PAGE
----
Welcome to this week’s edition of our Friday Quality Linkage column. Please enjoy this week’s collection of interesting and entertaining links. Brew a fresh cup of coffee, find a comfortable place, and relax.
The video’s over half an hour long so you’ll have to make time to watch it, but it’s loaded with interesting science about mead making and the hosts keep things entertaining throughout. I found myself laughing out loud more than once, especially the part this comment refers to:
“Jason sucks honey off the dismembered hand of a child” the video.
(I promise it’s not as horrifying as it sounds.)
+ If you’ve ever read The Name of the Wind by Patrick Rothfuss, you’ve probably been curious about the metheglin mead mentioned in the story. As it happens, the author himself wrote up a metheglin recipe a few years ago, although it likely tastes different than what the book describes.
A couple months ago, YouTube channel Italiasquisita had a trio of legit Italian chefs watch some of the most popular videos of people making carbonara — including those by Andrew “Binging with Babish” Rea and Laura Vitale — and opine on the techniques they saw.
It’s a little mansplain-y and gatekeeper-y, and it would’ve been cool if they had the three chefs make some carbonara themselves at the end of the video, but there are some helpful insights to be gleaned if you ever intend to make authentic carbonara of your own. (Apparently, garlic is a big no-no?)
Web designer Ethan Marcotte has been thinking about the ethics of businesses he works with (and might work with in the future):
Maybe the answer will be that there’s no ethical web design under capitalism. Maybe the line simply is much, much blurrier than it used to be. Maybe the line was always this blurry, and I’m just now paying attention. I don’t know. I do know this is a small problem amidst everything else that’s happening. But it might be one I can fix. Or at least, I have to try.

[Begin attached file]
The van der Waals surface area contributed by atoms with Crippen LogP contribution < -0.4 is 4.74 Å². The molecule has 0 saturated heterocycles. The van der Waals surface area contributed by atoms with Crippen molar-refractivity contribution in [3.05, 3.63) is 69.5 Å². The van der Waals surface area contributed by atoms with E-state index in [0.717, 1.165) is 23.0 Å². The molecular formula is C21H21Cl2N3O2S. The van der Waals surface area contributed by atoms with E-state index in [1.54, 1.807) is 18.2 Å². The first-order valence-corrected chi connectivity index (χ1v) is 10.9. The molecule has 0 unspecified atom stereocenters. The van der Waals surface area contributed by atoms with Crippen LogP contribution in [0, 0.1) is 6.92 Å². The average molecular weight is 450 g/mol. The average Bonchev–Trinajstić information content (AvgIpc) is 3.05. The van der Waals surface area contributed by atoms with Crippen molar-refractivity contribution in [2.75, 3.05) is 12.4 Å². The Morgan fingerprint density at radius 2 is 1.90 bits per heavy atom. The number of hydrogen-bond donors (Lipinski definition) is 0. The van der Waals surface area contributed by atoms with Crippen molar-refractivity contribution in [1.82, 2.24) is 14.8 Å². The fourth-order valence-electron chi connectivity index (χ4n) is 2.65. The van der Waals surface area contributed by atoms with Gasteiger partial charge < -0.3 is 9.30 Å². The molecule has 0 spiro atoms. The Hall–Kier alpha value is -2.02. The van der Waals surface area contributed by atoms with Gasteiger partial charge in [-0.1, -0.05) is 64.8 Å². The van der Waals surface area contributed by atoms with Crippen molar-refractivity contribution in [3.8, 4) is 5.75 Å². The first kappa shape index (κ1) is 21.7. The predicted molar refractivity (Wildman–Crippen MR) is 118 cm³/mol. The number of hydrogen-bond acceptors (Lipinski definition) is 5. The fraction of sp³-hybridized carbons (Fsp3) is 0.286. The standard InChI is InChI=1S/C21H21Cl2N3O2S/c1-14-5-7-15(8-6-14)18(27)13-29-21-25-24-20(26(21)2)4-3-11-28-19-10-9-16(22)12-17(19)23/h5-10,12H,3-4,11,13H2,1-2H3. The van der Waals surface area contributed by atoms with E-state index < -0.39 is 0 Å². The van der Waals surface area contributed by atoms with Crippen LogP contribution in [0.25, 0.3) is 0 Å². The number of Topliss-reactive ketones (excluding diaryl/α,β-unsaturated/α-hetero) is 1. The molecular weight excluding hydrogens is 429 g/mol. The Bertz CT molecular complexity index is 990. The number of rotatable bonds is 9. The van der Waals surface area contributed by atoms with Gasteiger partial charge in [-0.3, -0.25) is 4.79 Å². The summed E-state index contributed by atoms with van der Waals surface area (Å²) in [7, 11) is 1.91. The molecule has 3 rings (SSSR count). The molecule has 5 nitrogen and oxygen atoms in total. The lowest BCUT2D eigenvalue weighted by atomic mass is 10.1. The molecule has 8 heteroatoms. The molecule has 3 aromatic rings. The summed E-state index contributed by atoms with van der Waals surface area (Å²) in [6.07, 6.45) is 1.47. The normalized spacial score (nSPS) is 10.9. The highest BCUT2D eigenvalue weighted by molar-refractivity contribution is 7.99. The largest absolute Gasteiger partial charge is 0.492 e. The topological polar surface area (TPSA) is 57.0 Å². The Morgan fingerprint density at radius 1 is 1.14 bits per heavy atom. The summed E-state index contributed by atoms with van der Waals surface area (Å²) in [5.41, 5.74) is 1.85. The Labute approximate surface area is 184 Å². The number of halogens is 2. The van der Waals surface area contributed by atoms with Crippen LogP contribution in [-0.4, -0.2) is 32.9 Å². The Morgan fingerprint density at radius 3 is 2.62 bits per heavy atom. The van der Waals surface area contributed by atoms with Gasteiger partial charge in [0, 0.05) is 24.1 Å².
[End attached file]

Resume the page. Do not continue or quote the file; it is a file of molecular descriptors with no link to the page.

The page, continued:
It’s not a post with any answers to offer, which is totally fair. My hope in linking it is that it gets the wheels turning for other people running indie businesses out there.
Justin Peters is a digital surrealist artist from Germany who combines stock photos to create fantastical, dreamlike images:
The whole series is awesome to peruse, and a lot of it is great wallpaper material.
Neat Stuff We Published This Week
- Guide: “Eureka! 7 Gifts for Science Nerds”
- Compendium of tricks and tricks for makers: Make: Tips and Tales from the Workshop by Gareth Branwyn
- Our new favorite Reddit app on iOS: Apollo for Reddit
- Memo books that celebrate our history of spaceflight: Field Notes “Three Missions” Edition
- Makes quick work of removing bike tires: Pedro’s Bike Tire Levers
- One wallet to rule them all: INNKER Minimalist Metal Money Clip Wallet
- Sharp Italian suit for your MacBook: Hard Graft Zip Up Folio for MacBook Pro
Got any suggestions for articles, videos, stories, photographs, and any other links you think we should be posting in our weekly Quality Linkage? Please do let us know on Twitter.